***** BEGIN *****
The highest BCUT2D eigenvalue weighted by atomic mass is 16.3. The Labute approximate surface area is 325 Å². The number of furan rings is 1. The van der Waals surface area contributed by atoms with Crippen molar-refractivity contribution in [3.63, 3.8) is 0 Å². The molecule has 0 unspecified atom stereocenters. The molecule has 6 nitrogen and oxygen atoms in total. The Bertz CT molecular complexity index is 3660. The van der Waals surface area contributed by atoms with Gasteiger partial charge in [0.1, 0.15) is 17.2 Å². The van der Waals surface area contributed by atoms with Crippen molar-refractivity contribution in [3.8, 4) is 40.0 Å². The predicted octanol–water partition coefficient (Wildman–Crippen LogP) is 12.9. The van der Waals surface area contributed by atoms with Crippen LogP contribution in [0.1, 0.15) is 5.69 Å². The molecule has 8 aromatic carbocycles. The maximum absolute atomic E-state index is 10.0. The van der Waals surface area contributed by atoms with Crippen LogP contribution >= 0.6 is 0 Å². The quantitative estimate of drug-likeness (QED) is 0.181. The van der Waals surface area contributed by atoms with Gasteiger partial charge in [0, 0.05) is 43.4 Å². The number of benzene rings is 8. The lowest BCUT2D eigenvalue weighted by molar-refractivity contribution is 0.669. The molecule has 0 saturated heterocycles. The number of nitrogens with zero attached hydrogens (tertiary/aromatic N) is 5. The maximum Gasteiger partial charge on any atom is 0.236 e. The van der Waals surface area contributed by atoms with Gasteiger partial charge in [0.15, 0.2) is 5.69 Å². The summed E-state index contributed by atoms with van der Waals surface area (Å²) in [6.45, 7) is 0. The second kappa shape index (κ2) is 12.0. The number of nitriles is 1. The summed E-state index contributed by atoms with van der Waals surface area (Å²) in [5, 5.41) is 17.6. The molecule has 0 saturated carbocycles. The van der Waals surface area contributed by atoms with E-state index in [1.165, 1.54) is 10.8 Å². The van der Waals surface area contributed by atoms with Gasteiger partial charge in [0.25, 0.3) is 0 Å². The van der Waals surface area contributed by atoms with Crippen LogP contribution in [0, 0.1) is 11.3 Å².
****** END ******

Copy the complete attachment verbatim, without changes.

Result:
The highest BCUT2D eigenvalue weighted by atomic mass is 16.3. The Labute approximate surface area is 325 Å². The number of furan rings is 1. The van der Waals surface area contributed by atoms with Crippen molar-refractivity contribution in [3.63, 3.8) is 0 Å². The molecule has 0 unspecified atom stereocenters. The molecule has 6 nitrogen and oxygen atoms in total. The Bertz CT molecular complexity index is 3660. The van der Waals surface area contributed by atoms with Gasteiger partial charge in [0.1, 0.15) is 17.2 Å². The van der Waals surface area contributed by atoms with Crippen molar-refractivity contribution in [3.8, 4) is 40.0 Å². The predicted octanol–water partition coefficient (Wildman–Crippen LogP) is 12.9. The van der Waals surface area contributed by atoms with Crippen LogP contribution in [0.1, 0.15) is 5.69 Å². The molecule has 8 aromatic carbocycles. The maximum absolute atomic E-state index is 10.0. The van der Waals surface area contributed by atoms with Crippen LogP contribution >= 0.6 is 0 Å². The quantitative estimate of drug-likeness (QED) is 0.181. The van der Waals surface area contributed by atoms with Gasteiger partial charge in [0, 0.05) is 43.4 Å². The number of benzene rings is 8. The lowest BCUT2D eigenvalue weighted by molar-refractivity contribution is 0.669. The molecule has 0 saturated heterocycles. The number of nitrogens with zero attached hydrogens (tertiary/aromatic N) is 5. The maximum Gasteiger partial charge on any atom is 0.236 e. The van der Waals surface area contributed by atoms with Gasteiger partial charge in [0.15, 0.2) is 5.69 Å². The summed E-state index contributed by atoms with van der Waals surface area (Å²) in [6.45, 7) is 0. The second kappa shape index (κ2) is 12.0. The number of nitriles is 1. The summed E-state index contributed by atoms with van der Waals surface area (Å²) in [5, 5.41) is 17.6. The molecule has 0 saturated carbocycles. The van der Waals surface area contributed by atoms with E-state index in [1.165, 1.54) is 10.8 Å². The van der Waals surface area contributed by atoms with Gasteiger partial charge in [0.25, 0.3) is 0 Å². The van der Waals surface area contributed by atoms with Crippen LogP contribution in [0, 0.1) is 11.3 Å².